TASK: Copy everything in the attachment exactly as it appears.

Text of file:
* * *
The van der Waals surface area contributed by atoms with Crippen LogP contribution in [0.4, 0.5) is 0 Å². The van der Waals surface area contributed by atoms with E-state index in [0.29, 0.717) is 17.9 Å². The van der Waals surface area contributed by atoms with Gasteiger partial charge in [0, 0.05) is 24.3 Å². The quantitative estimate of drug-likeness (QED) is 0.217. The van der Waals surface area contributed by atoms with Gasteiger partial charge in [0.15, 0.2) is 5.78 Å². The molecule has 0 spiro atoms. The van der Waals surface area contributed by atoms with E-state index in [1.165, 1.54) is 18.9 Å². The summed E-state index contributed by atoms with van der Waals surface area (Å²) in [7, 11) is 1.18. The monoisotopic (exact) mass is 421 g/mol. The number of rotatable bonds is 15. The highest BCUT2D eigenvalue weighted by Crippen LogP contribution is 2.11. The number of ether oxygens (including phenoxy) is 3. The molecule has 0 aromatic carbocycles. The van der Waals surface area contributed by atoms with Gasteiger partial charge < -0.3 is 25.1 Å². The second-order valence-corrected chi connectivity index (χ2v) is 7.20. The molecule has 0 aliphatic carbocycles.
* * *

The van der Waals surface area contributed by atoms with Crippen LogP contribution in [0.4, 0.5) is 0 Å². The van der Waals surface area contributed by atoms with E-state index in [0.29, 0.717) is 17.9 Å². The van der Waals surface area contributed by atoms with Gasteiger partial charge in [0, 0.05) is 24.3 Å². The quantitative estimate of drug-likeness (QED) is 0.217. The van der Waals surface area contributed by atoms with Gasteiger partial charge in [0.15, 0.2) is 5.78 Å². The molecule has 0 spiro atoms. The van der Waals surface area contributed by atoms with E-state index in [1.165, 1.54) is 18.9 Å². The summed E-state index contributed by atoms with van der Waals surface area (Å²) in [7, 11) is 1.18. The monoisotopic (exact) mass is 421 g/mol. The number of rotatable bonds is 15. The highest BCUT2D eigenvalue weighted by Crippen LogP contribution is 2.11. The number of ether oxygens (including phenoxy) is 3. The molecule has 0 aromatic carbocycles. The van der Waals surface area contributed by atoms with Gasteiger partial charge < -0.3 is 25.1 Å². The second-order valence-corrected chi connectivity index (χ2v) is 7.20. The molecule has 0 aliphatic carbocycles.